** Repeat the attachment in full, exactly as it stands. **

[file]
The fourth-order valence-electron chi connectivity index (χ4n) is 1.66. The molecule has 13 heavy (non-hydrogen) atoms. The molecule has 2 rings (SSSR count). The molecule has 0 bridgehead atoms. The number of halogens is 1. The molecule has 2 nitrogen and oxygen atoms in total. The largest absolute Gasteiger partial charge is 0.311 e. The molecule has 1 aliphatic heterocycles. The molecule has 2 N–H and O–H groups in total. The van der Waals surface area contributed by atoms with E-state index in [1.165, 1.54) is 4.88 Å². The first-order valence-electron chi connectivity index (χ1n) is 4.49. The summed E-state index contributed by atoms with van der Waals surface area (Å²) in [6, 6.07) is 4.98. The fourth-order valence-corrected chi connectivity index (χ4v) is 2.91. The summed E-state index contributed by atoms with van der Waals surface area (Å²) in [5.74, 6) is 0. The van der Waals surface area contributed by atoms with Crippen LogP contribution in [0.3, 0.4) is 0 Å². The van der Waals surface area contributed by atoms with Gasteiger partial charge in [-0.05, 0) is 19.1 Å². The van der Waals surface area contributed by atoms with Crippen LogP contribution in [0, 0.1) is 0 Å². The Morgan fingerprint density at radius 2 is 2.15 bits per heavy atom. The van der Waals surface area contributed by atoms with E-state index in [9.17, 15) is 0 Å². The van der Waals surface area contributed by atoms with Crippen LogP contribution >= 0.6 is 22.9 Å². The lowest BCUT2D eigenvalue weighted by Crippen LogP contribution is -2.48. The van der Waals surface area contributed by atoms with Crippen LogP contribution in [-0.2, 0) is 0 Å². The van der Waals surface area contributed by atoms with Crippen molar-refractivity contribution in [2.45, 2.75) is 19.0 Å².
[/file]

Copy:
The fourth-order valence-electron chi connectivity index (χ4n) is 1.66. The molecule has 13 heavy (non-hydrogen) atoms. The molecule has 2 rings (SSSR count). The molecule has 0 bridgehead atoms. The number of halogens is 1. The molecule has 2 nitrogen and oxygen atoms in total. The largest absolute Gasteiger partial charge is 0.311 e. The molecule has 1 aliphatic heterocycles. The molecule has 2 N–H and O–H groups in total. The van der Waals surface area contributed by atoms with E-state index in [1.165, 1.54) is 4.88 Å². The first-order valence-electron chi connectivity index (χ1n) is 4.49. The summed E-state index contributed by atoms with van der Waals surface area (Å²) in [6, 6.07) is 4.98. The fourth-order valence-corrected chi connectivity index (χ4v) is 2.91. The summed E-state index contributed by atoms with van der Waals surface area (Å²) in [5.74, 6) is 0. The van der Waals surface area contributed by atoms with Crippen LogP contribution in [0.3, 0.4) is 0 Å². The van der Waals surface area contributed by atoms with Gasteiger partial charge in [-0.05, 0) is 19.1 Å². The van der Waals surface area contributed by atoms with Crippen LogP contribution in [0, 0.1) is 0 Å². The Morgan fingerprint density at radius 2 is 2.15 bits per heavy atom. The van der Waals surface area contributed by atoms with E-state index in [9.17, 15) is 0 Å². The van der Waals surface area contributed by atoms with Crippen LogP contribution >= 0.6 is 22.9 Å². The lowest BCUT2D eigenvalue weighted by Crippen LogP contribution is -2.48. The van der Waals surface area contributed by atoms with Crippen LogP contribution in [-0.2, 0) is 0 Å². The van der Waals surface area contributed by atoms with Crippen molar-refractivity contribution in [2.45, 2.75) is 19.0 Å².